AUGUSTA — School board members discussing the proposed $30.8 million school budget said they think the budget should include funding to hire an information technology director dedicated to helping teachers use technology more effectively in their classrooms.

Currently the schools rely on city staffers to provide oversight of technology and run the network of computers and other devices used by students and staff during the school day, a service for which the schools are budgeted to pay the city $104,000 for the year.

Some school board members said during a budget workshop Wednesday they’d like to see the schools hire someone who would be on-site in the schools to work with teachers, and students, to integrate technology into classrooms better.

“I’ve been concerned about what’s out there (for technology) and what our students are able to experience because there isn’t somebody who is presenting new technologies to them,” said Pia Holmes, board member.

Superintendent James Anastasio said if it is the will of the board to add funding for such a position, he would do so.

Jason Barsani, board member, suggested money to pay for an IT person could be saved by buying fewer laptops for students. He said the push, over the last several years, to provide each student in the school system with a laptop or similar device was a noble goal, but some students aren’t using those devices often and many have their own devices anyway.


Tom Connors, board member, agreed on the need for an IT director and said Augusta should hire a curriculum coordinator to address what he said were student test scores that showed low proficiency in some areas.

He said to pay for those positions, he has ideas for other positions in the school system that could be cut, so the new hires could be cost-neutral to the budget.

Augusta previously had a curriculum coordinator, but the position was eliminated in 2012, with an assistant superintendent’s position taking its place.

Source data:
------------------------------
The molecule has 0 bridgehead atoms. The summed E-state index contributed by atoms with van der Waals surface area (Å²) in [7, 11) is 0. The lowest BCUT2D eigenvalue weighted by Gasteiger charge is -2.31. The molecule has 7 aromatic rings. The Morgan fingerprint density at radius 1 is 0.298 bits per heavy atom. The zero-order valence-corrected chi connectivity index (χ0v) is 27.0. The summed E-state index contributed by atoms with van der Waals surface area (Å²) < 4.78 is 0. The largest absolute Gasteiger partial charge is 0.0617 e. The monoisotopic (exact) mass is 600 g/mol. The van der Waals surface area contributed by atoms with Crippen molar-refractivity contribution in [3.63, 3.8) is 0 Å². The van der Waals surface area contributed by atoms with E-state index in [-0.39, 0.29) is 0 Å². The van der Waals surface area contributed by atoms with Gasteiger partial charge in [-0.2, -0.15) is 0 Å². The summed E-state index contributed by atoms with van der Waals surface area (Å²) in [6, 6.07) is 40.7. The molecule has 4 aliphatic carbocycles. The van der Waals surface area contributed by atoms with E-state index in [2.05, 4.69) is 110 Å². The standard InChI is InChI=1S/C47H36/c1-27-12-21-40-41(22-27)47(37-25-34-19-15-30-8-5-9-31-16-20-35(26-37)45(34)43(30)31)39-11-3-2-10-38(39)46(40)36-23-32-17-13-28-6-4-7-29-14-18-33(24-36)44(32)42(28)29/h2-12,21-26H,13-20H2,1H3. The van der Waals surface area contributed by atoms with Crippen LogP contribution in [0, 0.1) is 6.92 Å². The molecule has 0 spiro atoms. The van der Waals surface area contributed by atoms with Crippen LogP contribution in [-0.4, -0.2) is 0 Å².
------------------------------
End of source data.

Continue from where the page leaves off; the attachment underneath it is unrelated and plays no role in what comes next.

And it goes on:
The proposed $30.8 million budget is up by about 6 percent over the current year and would require about $1.1 million more from local taxpayers, an 8.6 percent increase.

School administrators said the budget would initiate their new three-year goal of decreasing class sizes in elementary schools. Superintendent James Anastasio said that in some cases, there are as many as 26 students in a class.

Anastasio said administrators’ goals in crafting the budget also included maintaining existing positions and resources at all schools; continuing efforts to distribute resources equally among the city’s four elementary schools; adding a mathematics and science position at Cony High School; adding an elementary resource room teacher for special education; adding two elementary school social workers, one for schools on each side of the river; and getting new computers for students in grades five through eight, and new laptops for grades seven to 12 teachers and Capital Area Technical Center teachers.


The budget includes about $230,000 to install air conditioning on the second floors of the three elementary schools that have second floors — $100,000 at Farrington, $70,000 at Gilbert and $58,000 at Lincoln. The single-floor Hussey Elementary, which school officials have applied for state funding to replace, would not get air conditioning.

Jon Stonier, buildings and grounds director, said second-floor rooms in the elementary schools would be air-conditioned by heat pumps, likely mounted on the wall, similar to units used in homes.

Chris Clarke, board member, questioned the $110,000 budgeted to pay the city to maintain the school district’s lawns, athletic fields and other grounds. He said city workers do a good job maintaining the fields and other outdoor areas, but a landscaping company may bid to do the same work, or the school staff could do the work, for less money.

Stonier said the schools would have to hire at least two workers to maintain the fields; purchase tractors, mowers and other equipment; and find or build space to store the equipment. He also said city staff members are responsive and flexible and can provide a crew of workers on short notice, such as when sports schedules change.

Anastasio said Augusta’s schools have a reputation for well-maintained fields, because of the work of city grounds crews, and that reputation helps draw organizations that rent the fields for events, such as state tournaments.

Keith Edwards — 621-5647

[email protected]

Twitter: @kedwardskj

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